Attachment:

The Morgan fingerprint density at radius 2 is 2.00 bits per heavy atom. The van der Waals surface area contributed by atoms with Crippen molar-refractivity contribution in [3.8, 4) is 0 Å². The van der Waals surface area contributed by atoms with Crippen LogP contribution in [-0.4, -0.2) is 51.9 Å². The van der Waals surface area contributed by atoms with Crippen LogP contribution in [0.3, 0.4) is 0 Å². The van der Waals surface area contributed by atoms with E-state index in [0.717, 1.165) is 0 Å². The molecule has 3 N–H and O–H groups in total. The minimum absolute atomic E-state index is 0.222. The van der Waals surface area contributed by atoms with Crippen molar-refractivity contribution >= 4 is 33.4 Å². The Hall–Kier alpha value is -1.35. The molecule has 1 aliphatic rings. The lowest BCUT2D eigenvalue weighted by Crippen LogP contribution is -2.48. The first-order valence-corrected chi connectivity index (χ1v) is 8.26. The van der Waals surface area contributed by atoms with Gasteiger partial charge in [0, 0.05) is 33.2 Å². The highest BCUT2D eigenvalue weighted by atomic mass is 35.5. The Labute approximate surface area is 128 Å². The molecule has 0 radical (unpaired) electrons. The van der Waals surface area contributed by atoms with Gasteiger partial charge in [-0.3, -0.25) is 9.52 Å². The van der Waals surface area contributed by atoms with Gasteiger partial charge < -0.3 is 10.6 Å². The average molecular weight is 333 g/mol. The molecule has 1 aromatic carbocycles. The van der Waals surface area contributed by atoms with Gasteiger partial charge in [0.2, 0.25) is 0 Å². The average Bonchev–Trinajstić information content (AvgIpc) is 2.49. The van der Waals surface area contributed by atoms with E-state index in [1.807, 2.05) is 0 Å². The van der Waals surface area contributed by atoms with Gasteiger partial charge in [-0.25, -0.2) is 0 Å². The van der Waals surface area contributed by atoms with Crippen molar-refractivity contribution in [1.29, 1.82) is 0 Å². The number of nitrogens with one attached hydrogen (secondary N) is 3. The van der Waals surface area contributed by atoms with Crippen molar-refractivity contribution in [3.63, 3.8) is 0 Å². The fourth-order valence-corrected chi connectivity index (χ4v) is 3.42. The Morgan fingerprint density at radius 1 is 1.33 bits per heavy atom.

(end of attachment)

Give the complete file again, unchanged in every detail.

The Morgan fingerprint density at radius 2 is 2.00 bits per heavy atom. The van der Waals surface area contributed by atoms with Crippen molar-refractivity contribution in [3.8, 4) is 0 Å². The van der Waals surface area contributed by atoms with Crippen LogP contribution in [-0.4, -0.2) is 51.9 Å². The van der Waals surface area contributed by atoms with Crippen LogP contribution in [0.3, 0.4) is 0 Å². The van der Waals surface area contributed by atoms with E-state index in [0.717, 1.165) is 0 Å². The molecule has 3 N–H and O–H groups in total. The minimum absolute atomic E-state index is 0.222. The van der Waals surface area contributed by atoms with Crippen molar-refractivity contribution >= 4 is 33.4 Å². The Hall–Kier alpha value is -1.35. The molecule has 1 aliphatic rings. The lowest BCUT2D eigenvalue weighted by Crippen LogP contribution is -2.48. The first-order valence-corrected chi connectivity index (χ1v) is 8.26. The van der Waals surface area contributed by atoms with Gasteiger partial charge in [0, 0.05) is 33.2 Å². The highest BCUT2D eigenvalue weighted by atomic mass is 35.5. The Labute approximate surface area is 128 Å². The molecule has 0 radical (unpaired) electrons. The van der Waals surface area contributed by atoms with Gasteiger partial charge in [-0.3, -0.25) is 9.52 Å². The van der Waals surface area contributed by atoms with Gasteiger partial charge < -0.3 is 10.6 Å². The average molecular weight is 333 g/mol. The molecule has 1 aromatic carbocycles. The van der Waals surface area contributed by atoms with Gasteiger partial charge in [0.2, 0.25) is 0 Å². The average Bonchev–Trinajstić information content (AvgIpc) is 2.49. The van der Waals surface area contributed by atoms with E-state index in [1.807, 2.05) is 0 Å². The van der Waals surface area contributed by atoms with Gasteiger partial charge in [-0.25, -0.2) is 0 Å². The van der Waals surface area contributed by atoms with Crippen molar-refractivity contribution in [1.29, 1.82) is 0 Å². The number of nitrogens with one attached hydrogen (secondary N) is 3. The van der Waals surface area contributed by atoms with Crippen molar-refractivity contribution in [3.63, 3.8) is 0 Å². The fourth-order valence-corrected chi connectivity index (χ4v) is 3.42. The Morgan fingerprint density at radius 1 is 1.33 bits per heavy atom.